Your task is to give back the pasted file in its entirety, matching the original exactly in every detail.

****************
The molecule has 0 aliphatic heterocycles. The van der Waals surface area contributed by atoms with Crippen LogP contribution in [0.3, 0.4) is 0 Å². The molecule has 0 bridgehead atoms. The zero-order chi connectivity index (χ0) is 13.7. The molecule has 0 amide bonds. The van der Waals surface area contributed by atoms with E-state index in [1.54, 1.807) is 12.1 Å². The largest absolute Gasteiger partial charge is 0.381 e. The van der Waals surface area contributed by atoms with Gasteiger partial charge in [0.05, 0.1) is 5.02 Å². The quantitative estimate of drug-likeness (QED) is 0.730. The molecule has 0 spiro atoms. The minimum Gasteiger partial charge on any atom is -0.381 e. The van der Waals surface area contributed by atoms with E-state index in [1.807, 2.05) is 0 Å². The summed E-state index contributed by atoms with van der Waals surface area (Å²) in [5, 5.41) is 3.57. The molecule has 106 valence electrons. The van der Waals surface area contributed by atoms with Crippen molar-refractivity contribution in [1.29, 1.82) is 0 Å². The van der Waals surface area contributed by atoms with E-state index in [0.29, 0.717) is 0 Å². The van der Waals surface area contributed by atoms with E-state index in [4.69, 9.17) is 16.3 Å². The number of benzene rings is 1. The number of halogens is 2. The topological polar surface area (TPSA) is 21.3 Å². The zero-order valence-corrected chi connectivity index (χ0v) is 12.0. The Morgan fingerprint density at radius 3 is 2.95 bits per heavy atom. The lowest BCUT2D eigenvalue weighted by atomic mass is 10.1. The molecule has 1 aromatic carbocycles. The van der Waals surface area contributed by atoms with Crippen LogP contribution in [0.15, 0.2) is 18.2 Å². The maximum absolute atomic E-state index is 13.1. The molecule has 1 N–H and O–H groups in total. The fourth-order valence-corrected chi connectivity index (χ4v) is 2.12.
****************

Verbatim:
The molecule has 0 aliphatic heterocycles. The van der Waals surface area contributed by atoms with Crippen LogP contribution in [0.3, 0.4) is 0 Å². The molecule has 0 bridgehead atoms. The zero-order chi connectivity index (χ0) is 13.7. The molecule has 0 amide bonds. The van der Waals surface area contributed by atoms with E-state index in [1.54, 1.807) is 12.1 Å². The largest absolute Gasteiger partial charge is 0.381 e. The van der Waals surface area contributed by atoms with Gasteiger partial charge in [0.05, 0.1) is 5.02 Å². The quantitative estimate of drug-likeness (QED) is 0.730. The molecule has 0 spiro atoms. The minimum Gasteiger partial charge on any atom is -0.381 e. The van der Waals surface area contributed by atoms with E-state index in [1.807, 2.05) is 0 Å². The summed E-state index contributed by atoms with van der Waals surface area (Å²) in [5, 5.41) is 3.57. The molecule has 106 valence electrons. The van der Waals surface area contributed by atoms with Crippen molar-refractivity contribution in [1.29, 1.82) is 0 Å². The van der Waals surface area contributed by atoms with E-state index in [0.29, 0.717) is 0 Å². The van der Waals surface area contributed by atoms with E-state index in [4.69, 9.17) is 16.3 Å². The number of benzene rings is 1. The number of halogens is 2. The topological polar surface area (TPSA) is 21.3 Å². The zero-order valence-corrected chi connectivity index (χ0v) is 12.0. The Morgan fingerprint density at radius 3 is 2.95 bits per heavy atom. The lowest BCUT2D eigenvalue weighted by atomic mass is 10.1. The molecule has 1 aromatic carbocycles. The van der Waals surface area contributed by atoms with Crippen LogP contribution in [0.15, 0.2) is 18.2 Å². The maximum absolute atomic E-state index is 13.1. The molecule has 1 N–H and O–H groups in total. The fourth-order valence-corrected chi connectivity index (χ4v) is 2.12.